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Executive Dismissals

Do you think you’re being unfairly pushed out of your job? Well, you’re not alone. It’s a scenario that is happening to employees of all seniority across the country, explains Rhian Radia, employment law partner at Hodge Jones & Allen.

Unfair treatment at work can happen to anyone. I see a range of clients from junior staff right up to senior executives who have been unlawfully treated by their employers. It can begin with a hunch on the part of the employee that something is not right but that instinct is sadly often right.

It is a very employer friendly world since the introduction of Employment Tribunal fees and compulsory early conciliation through ACAS. Some employers are taking more risks in how they deal with employees since the number of employment law claims reduced dramatically following these changes.

Whilst every case is different, common issues can include unequal pay, where a woman is paid less than a male colleague for doing the same job for example, bullying at work, where an employee’s working life is made intolerable and pressure is put on them to resign and discrimination on the grounds of sex, race, disability or sexual orientation.

Discrimination against women who face redundancy before, during or after maternity leave and who feel that the outcome of the redundancy process is pre-determined and not genuine seems to be a real problem which is not going away.

However, unfair treatment doesn’t just happen to women. Men may be subjected to excessive work demands so that they are set up to fail. Alternatively, they may be excluded at work or taken out of the loop and not invited to important and relevant meetings. They may consider themselves to be constructively dismissed.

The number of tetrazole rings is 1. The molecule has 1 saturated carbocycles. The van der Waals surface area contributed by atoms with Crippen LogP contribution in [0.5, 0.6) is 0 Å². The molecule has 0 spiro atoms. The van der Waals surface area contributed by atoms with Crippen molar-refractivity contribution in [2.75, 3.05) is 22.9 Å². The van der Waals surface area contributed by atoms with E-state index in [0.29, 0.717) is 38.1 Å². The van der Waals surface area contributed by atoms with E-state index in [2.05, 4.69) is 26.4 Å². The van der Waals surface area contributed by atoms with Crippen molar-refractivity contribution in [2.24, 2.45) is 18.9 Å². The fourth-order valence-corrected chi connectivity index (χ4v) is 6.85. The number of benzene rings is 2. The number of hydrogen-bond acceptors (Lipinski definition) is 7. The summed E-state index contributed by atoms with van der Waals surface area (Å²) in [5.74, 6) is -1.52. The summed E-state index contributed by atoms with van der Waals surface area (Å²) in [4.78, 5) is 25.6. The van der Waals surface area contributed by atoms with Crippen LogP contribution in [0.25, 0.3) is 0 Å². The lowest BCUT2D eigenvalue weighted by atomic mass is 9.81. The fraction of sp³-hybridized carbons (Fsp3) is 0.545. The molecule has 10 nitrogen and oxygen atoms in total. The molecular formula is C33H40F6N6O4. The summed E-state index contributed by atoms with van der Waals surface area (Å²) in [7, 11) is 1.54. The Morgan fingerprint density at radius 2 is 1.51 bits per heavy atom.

Even employees who feel they are doing the right thing by reporting wrongdoing in a company can experience problems. Whilst many businesses might openly encourage an open and blame free culture, whistleblowing is not always dealt with appropriately by employers and can result in the person who has reported wrongdoing being treated as the guilty party.”

Whilst every case is different, there are some important points to consider before taking action if you think you are being treated unfairly at work:

  • Know your rights: as well as checking your employment contract, understand your company’s policies on disciplinary and grievance matters, bullying and harassment, equal opportunities and whistleblowing. This should enable you to identify more readily whether you are being treated unfairly.
  • Keep records: keeping a discreet record of events, e-mails, dates, times and conversations in relation to your treatment will make it easier for you, or someone on your behalf, to argue your points.
  • Seek advice: most good solicitors will be able to tell you via the telephone for free your rights in a broad sense and whether you have a case.
  • Consider a subject access request: under the Data Protection Act, you can for a small cost, request copies of any personal data that your employer holds about you. This could include emails between other members of staff about you, HR records, telephone transcripts and minutes of meetings where you have been discussed. This should be a focused request covering a specific time period.
  • Act swiftly but not in haste: in most cases, there is a three-month time limit in which to make a notification to ACAS in advance of bringing an Employment Tribunal claim. This important time limit is not widely known. Employees should not wait for internal procedures to be exhausted before taking action.
  • Don’t resign on the spur of the moment: whilst the temptation can be great to walk away and bring a case after doing so, this is a bad idea unless you clearly state in your letter of resignation that you consider yourself to have been constructively dismissed and that your employer has breached your employment contract. Be very clear about this in your letter.

Rhian Radia is a partner and head of employment law at Hodge Jones & Allen

Our executive dismissal specialists are part of our London based employee law team. We have four decades of experience helping clients from around the UK with a wide variety of legal matters. For expert legal advice use our contact form or call us on 0808 250 6017 today.

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Address:Hodge Jones & Allen LLP
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